Friday, February 6, 2009

China's economy hit by world slump, boosted by stimulus

The conflicting winds of the global slowdown and a huge domestic stimulus blew through China's economy in January, with exports plunging but bank loans surging, according to a Reuters poll.

The median forecast of 18 economists polled by Reuters is for a 10.8 percent drop in exports in January compared with a year earlier, the sharpest decline in exactly a decade and an acceleration from a 2.8 percent fall in December.

''Despite some recent tentative signs of growth deceleration beginning to moderate, we believe China's growth momentum will remain weak before the influence of policy stimulus kicks in and the external environment improves later this year,'' Goldman Sachs economists said in a research note.

Only a partial list of China's regular economic indicators will be published for January, as the statistics agency puts out January-February numbers for output, investment and retail sales data to smooth out the effects of the Chinese New Year holiday, which falls in January some years and February in others.

The timing of the holiday complicates year-on-year comparisons, but the underlying trends of a slowing economy and a robust government campaign to prop up growth are likely to be borne out in the data.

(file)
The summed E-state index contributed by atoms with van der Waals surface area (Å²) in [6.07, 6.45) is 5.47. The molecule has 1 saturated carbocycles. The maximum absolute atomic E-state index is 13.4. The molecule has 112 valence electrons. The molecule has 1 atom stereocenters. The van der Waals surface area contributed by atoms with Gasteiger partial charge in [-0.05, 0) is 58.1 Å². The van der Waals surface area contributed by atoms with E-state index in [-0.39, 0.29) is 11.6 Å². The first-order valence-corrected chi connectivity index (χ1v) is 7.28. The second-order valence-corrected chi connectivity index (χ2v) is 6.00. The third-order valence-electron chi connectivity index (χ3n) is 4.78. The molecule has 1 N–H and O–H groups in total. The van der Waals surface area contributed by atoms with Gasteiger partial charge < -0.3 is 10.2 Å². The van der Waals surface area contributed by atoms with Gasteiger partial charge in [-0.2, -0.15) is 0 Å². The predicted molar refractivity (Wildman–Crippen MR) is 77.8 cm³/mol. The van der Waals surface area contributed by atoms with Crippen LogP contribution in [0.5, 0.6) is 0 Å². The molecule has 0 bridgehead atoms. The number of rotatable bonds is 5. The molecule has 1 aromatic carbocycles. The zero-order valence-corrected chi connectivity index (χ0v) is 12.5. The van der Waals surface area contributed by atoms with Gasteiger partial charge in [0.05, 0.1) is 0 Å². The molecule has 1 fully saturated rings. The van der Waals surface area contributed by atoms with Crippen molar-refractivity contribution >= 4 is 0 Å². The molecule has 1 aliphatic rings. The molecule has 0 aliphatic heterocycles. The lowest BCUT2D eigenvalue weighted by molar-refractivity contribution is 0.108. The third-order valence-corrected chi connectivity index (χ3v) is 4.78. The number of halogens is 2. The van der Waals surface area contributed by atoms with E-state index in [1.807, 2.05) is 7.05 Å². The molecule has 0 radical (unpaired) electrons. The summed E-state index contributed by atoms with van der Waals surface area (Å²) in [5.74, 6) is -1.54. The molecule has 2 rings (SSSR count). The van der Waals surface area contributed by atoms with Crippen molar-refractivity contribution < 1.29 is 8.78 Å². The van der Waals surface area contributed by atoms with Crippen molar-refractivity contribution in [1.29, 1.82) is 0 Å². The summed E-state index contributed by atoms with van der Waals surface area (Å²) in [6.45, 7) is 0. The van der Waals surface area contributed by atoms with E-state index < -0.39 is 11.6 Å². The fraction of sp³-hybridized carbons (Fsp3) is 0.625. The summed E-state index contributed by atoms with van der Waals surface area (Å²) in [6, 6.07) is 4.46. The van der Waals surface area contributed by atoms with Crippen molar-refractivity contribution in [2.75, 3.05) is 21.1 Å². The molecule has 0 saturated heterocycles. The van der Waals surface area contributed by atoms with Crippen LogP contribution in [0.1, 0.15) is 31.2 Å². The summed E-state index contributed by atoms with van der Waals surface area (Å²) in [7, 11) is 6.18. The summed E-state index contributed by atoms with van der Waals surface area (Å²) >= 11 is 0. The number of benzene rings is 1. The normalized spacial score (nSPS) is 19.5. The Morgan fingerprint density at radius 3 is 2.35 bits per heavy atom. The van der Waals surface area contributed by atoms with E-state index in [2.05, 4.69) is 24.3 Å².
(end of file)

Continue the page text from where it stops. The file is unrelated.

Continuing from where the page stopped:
The deterioration of Chinese aggregate demand will probably be seen in a steep drop in imports, down 28.5 percent in January, according to the poll, compared with a 21.3 percent fall in the previous month.

The resulting trade surplus would be $28.7 billion, considerably narrower than the $39 billion surplus in December.

But loans and money supply probably grew strongly in January as banks answered the government's call to extend credit to struggling firms.

Economists forecast that the broad M2 measure of money supply is likely to have expanded by 18 percent, while new yuan lending probably grew by 19.5 percent.

The official China Securities Journal has already reported that banks extended a monthly record of 1.2 trillion yuan ($176 billion) in new loans in January, following earlier comments by Premier Wen Jiabao that the first 20 days of the month had seen record loan growth.

Bank lending works hand in glove with Beijing's 4 trillion yuan stimulus package, as the government has explicitly called on huge state-owned lenders to provide the financing for much of the spending boost.

China's economy grew 6.8 percent in the fourth quarter compared with the same period a year earlier, weighing down 2008 growth to a seven-year low of 9.0 percent.

The expected surge in January lending has fuelled confidence among Chinese investors, with the country's benchmark stock market index rising solidly this week.

The collapse in global commodity costs probably dragged China's producer prices further into deflation. Economists forecast a 2.6 percent annual drop in the producer price index in January after a 1.1 percent fall in the previous month.

Consumer price pressures, while weakening, are expected to remain mildly inflationary, with food costs picking up because of the New Year holiday. The consumer price index probably rose an annual 0.9 percent in January, down a touch from the 1.2 percent increase in December.

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